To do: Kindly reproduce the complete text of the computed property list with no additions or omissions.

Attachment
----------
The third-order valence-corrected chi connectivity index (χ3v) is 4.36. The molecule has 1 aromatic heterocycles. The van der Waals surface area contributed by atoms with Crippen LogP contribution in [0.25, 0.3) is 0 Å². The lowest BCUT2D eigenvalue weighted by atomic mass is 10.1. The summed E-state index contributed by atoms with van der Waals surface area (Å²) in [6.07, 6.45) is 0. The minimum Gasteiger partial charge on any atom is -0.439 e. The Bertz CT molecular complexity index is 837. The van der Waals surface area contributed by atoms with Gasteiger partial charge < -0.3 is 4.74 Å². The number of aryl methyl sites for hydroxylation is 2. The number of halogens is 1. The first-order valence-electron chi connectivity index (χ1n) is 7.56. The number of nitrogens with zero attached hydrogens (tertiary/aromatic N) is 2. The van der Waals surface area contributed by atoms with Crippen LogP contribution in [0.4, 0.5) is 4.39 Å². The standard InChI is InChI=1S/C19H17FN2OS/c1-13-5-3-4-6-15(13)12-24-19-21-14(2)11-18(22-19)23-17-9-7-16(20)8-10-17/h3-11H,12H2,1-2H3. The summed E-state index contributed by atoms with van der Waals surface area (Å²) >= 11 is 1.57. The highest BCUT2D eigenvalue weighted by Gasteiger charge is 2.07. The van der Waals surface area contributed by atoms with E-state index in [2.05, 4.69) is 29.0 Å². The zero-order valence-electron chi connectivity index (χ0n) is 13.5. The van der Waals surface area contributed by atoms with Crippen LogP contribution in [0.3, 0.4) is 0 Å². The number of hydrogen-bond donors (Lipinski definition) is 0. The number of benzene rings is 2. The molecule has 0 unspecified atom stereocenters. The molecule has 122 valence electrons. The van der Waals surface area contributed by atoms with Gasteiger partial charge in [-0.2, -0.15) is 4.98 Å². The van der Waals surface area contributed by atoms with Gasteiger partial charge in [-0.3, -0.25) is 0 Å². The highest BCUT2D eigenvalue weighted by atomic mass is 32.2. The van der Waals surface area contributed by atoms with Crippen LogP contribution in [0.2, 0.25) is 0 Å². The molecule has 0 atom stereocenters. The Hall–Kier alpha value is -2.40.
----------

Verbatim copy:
The third-order valence-corrected chi connectivity index (χ3v) is 4.36. The molecule has 1 aromatic heterocycles. The van der Waals surface area contributed by atoms with Crippen LogP contribution in [0.25, 0.3) is 0 Å². The lowest BCUT2D eigenvalue weighted by atomic mass is 10.1. The summed E-state index contributed by atoms with van der Waals surface area (Å²) in [6.07, 6.45) is 0. The minimum Gasteiger partial charge on any atom is -0.439 e. The Bertz CT molecular complexity index is 837. The van der Waals surface area contributed by atoms with Gasteiger partial charge < -0.3 is 4.74 Å². The number of aryl methyl sites for hydroxylation is 2. The number of halogens is 1. The first-order valence-electron chi connectivity index (χ1n) is 7.56. The number of nitrogens with zero attached hydrogens (tertiary/aromatic N) is 2. The van der Waals surface area contributed by atoms with Crippen LogP contribution in [0.4, 0.5) is 4.39 Å². The standard InChI is InChI=1S/C19H17FN2OS/c1-13-5-3-4-6-15(13)12-24-19-21-14(2)11-18(22-19)23-17-9-7-16(20)8-10-17/h3-11H,12H2,1-2H3. The summed E-state index contributed by atoms with van der Waals surface area (Å²) >= 11 is 1.57. The highest BCUT2D eigenvalue weighted by Gasteiger charge is 2.07. The van der Waals surface area contributed by atoms with E-state index in [2.05, 4.69) is 29.0 Å². The zero-order valence-electron chi connectivity index (χ0n) is 13.5. The van der Waals surface area contributed by atoms with Crippen LogP contribution in [0.3, 0.4) is 0 Å². The number of hydrogen-bond donors (Lipinski definition) is 0. The number of benzene rings is 2. The molecule has 0 unspecified atom stereocenters. The molecule has 122 valence electrons. The van der Waals surface area contributed by atoms with Gasteiger partial charge in [-0.2, -0.15) is 4.98 Å². The van der Waals surface area contributed by atoms with Gasteiger partial charge in [-0.3, -0.25) is 0 Å². The highest BCUT2D eigenvalue weighted by atomic mass is 32.2. The van der Waals surface area contributed by atoms with Crippen LogP contribution in [0.2, 0.25) is 0 Å². The molecule has 0 atom stereocenters. The Hall–Kier alpha value is -2.40.